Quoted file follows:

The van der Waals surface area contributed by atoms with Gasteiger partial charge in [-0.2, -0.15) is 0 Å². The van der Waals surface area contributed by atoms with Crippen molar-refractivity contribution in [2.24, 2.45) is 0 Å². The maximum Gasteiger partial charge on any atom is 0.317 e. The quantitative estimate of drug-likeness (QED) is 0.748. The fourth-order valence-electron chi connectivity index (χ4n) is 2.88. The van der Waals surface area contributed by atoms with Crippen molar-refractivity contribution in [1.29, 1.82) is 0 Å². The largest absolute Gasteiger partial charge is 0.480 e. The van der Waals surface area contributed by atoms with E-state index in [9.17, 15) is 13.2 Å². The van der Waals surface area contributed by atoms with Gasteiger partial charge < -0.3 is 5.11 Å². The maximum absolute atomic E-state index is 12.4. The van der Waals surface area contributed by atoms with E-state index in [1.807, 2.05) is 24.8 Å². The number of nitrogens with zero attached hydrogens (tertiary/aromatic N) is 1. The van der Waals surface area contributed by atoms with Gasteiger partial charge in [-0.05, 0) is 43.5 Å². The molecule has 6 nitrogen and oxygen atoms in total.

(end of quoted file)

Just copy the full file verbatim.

The van der Waals surface area contributed by atoms with Gasteiger partial charge in [-0.2, -0.15) is 0 Å². The van der Waals surface area contributed by atoms with Crippen molar-refractivity contribution in [2.24, 2.45) is 0 Å². The maximum Gasteiger partial charge on any atom is 0.317 e. The quantitative estimate of drug-likeness (QED) is 0.748. The fourth-order valence-electron chi connectivity index (χ4n) is 2.88. The van der Waals surface area contributed by atoms with Crippen molar-refractivity contribution in [1.29, 1.82) is 0 Å². The largest absolute Gasteiger partial charge is 0.480 e. The van der Waals surface area contributed by atoms with E-state index in [9.17, 15) is 13.2 Å². The van der Waals surface area contributed by atoms with Gasteiger partial charge < -0.3 is 5.11 Å². The maximum absolute atomic E-state index is 12.4. The van der Waals surface area contributed by atoms with E-state index in [1.807, 2.05) is 24.8 Å². The number of nitrogens with zero attached hydrogens (tertiary/aromatic N) is 1. The van der Waals surface area contributed by atoms with Gasteiger partial charge in [-0.05, 0) is 43.5 Å². The molecule has 6 nitrogen and oxygen atoms in total.